# Red Light

 Red Light

Red Light is a jeopardy chip/card game by Todd Neller based on the Gamewright jeopardy card game Fowl Play which is, in turn, based on the folk jeopardy dice game Pig.

The two-player version introduced here can be played with 4 red poker chips (“red lights”), 24 green poker chips (“green lights”), and a bag or container that allows players to shufﬂe and randomly draw concealed chips.  One can also play the game with standard playing cards using the Ace through 7 of each suit and having the 4 Aces and 24 other cards representing red and green lights, respectively.

The object of the two-player game is to be the first player to reach 50 points.  The non-starting player begins with 1 point.

One a player's turn, the player draws one or more chips.  If the drawn chip is a green light, the player sets it aside in a “turn total” pile. After drawing, the player then decides whether to draw again or hold. If the player holds, the number of green lights in the turn total pile are scored, the chips are placed in a discard pile, and play passes to the next player. If the drawn chip is a red light, the player scores nothing for the turn, places all chips in the discard pile, and play passes to the next player. If the red chip was the last, fourth red light, all discarded chips are returned to the bag or container and shufﬂed before the next turn.

Note: The number of red and green chips for Red Light was chosen by varying the number of chips in play, analyzing the game, and optimizing komi (i.e. compensation points). We found an extraordinarily good approximation of a fair game for 4 red and 24 green chips with a komi of 1, deviating from a fair win probability by 0.00001. With larger numbers of total chips, the game length shortens, and the ideal komi increases. We have opted for smaller numbers of chips (< 50) in our design because poker chips are often sold in units of 25 or 50.  For more details, see the analysis in this research article:

• Todd W. Neller, Marcin Malec '13, Clifton G.M. Presser, and Forrest Jacobs '12. Optimal, Approximately Optimal, and Fair Play of the Fowl Play Card Game, in the Proceedings of the 8th International Conference on Computers and Games CG2013, Yokohama, Japan, August 13-15, 2013, Lecture Notes in Computer Science LNCS 8427, Springer Verlag, Heidelberg/Berlin, pp. 233-243, June 2014.
 Red Light Race

In the fall of 2013, Gettysburg College Computer Science 112 students (Michael Booz, John Duncan, Jeff Kohart, Edward Makinde, and Steven Semmel), Prof. Todd Neller, and Marcin Malec '13 created an Android app called "Red Light Race" for the two-player game described above.

Game play tips:

• Press the "Go" button to draw another chip from the remaining red and green chips.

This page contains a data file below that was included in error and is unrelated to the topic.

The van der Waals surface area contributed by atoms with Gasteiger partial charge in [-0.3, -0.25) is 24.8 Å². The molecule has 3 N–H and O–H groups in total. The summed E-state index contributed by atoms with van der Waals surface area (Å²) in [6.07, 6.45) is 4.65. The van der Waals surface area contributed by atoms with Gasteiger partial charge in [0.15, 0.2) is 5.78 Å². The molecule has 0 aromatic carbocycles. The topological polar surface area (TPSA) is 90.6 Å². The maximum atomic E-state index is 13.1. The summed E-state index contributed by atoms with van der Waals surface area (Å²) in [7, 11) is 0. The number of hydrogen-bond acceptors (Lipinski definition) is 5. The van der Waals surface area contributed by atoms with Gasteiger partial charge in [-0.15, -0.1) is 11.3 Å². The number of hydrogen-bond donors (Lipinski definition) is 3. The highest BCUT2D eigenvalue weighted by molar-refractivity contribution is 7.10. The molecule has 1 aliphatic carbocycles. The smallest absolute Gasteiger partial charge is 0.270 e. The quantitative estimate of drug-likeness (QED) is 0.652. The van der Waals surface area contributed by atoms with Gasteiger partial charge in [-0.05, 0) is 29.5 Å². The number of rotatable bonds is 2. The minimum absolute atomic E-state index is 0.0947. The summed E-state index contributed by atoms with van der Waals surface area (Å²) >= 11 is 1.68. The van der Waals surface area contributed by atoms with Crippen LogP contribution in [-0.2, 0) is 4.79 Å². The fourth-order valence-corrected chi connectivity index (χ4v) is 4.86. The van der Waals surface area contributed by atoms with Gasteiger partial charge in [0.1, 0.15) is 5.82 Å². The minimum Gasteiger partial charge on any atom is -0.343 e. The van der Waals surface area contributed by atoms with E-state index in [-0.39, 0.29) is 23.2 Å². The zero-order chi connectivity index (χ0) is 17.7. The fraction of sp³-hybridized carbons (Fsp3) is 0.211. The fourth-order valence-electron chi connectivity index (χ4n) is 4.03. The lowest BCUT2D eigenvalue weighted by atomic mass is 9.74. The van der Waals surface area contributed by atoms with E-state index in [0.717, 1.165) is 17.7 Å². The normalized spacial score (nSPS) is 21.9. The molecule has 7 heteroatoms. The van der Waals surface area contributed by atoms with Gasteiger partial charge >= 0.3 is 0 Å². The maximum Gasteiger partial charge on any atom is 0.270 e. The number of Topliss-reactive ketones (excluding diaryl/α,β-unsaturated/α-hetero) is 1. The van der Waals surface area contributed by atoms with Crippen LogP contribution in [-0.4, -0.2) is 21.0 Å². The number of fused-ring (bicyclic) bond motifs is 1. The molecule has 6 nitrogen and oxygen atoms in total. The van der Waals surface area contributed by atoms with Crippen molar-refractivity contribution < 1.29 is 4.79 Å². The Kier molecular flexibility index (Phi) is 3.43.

• Press the "Stop" button to end your turn and score the turn total (i.e. the number of green chips you have drawn).
• Sound cues:
• car rushing past: green chip drawn
• car skid: red chip drawn
• motor rev down: scoring and end of turn
• beep beep: all chips being reshuffled
• Strategy Hints:  Highlight between brackets to reveal hints.  However, we recommend that you first play the game first to see what strategy you discover on your own.
1. [Is your turn total multiplied by the number of reds remaining greater than or equal to the number of greens remaining?]
2. [If so, Stop and you will be maximizing the expected number of points per turn.]
3. [This, however, is not the same as optimal play. The optimal player will take greater/lesser risks when behind/ahead in score, respectively.  Also, there exist situations in which the optimal player will deliberately draw a red chip.  Can you think of one?]
4. [Suppose there are 3 chips remaining: 2 red and 1 green.  After drawing the only green chip, the optimal player will then deliberately draw a red chip, forcing the opponent to draw the final red chip, refreshing the chips for a better expected score on the optimal player's next turn.]

Our goal was to create a human versus computer game version with a racing theme that featured:

• multiple skill levels ranging from an overly-conservative "Easy" opponent to an approximately optimal "Hard" opponent
• game statistics including win rates against each opponent
• aan ability to test the fairness of the computer play by allowing the user to generate the random events with chip/card draws in Test Mode

Optimal play of the game was computed by Todd Neller, but a memory-efficient artificial neural network that closely approximates optimal play was trained from this optimal play by Marcin Malec.  Your smartphones have Marcin to thank for packing high-quality play in a low memory footprint.  The total number of possible non-end-game situations in this 2-player Red Light game is 6,375,000. Marcin's neural network boils decision making down to a mere 118 numbers (i.e. about 0.002% of the memory cost) while performing within 1% of the optimal win rate.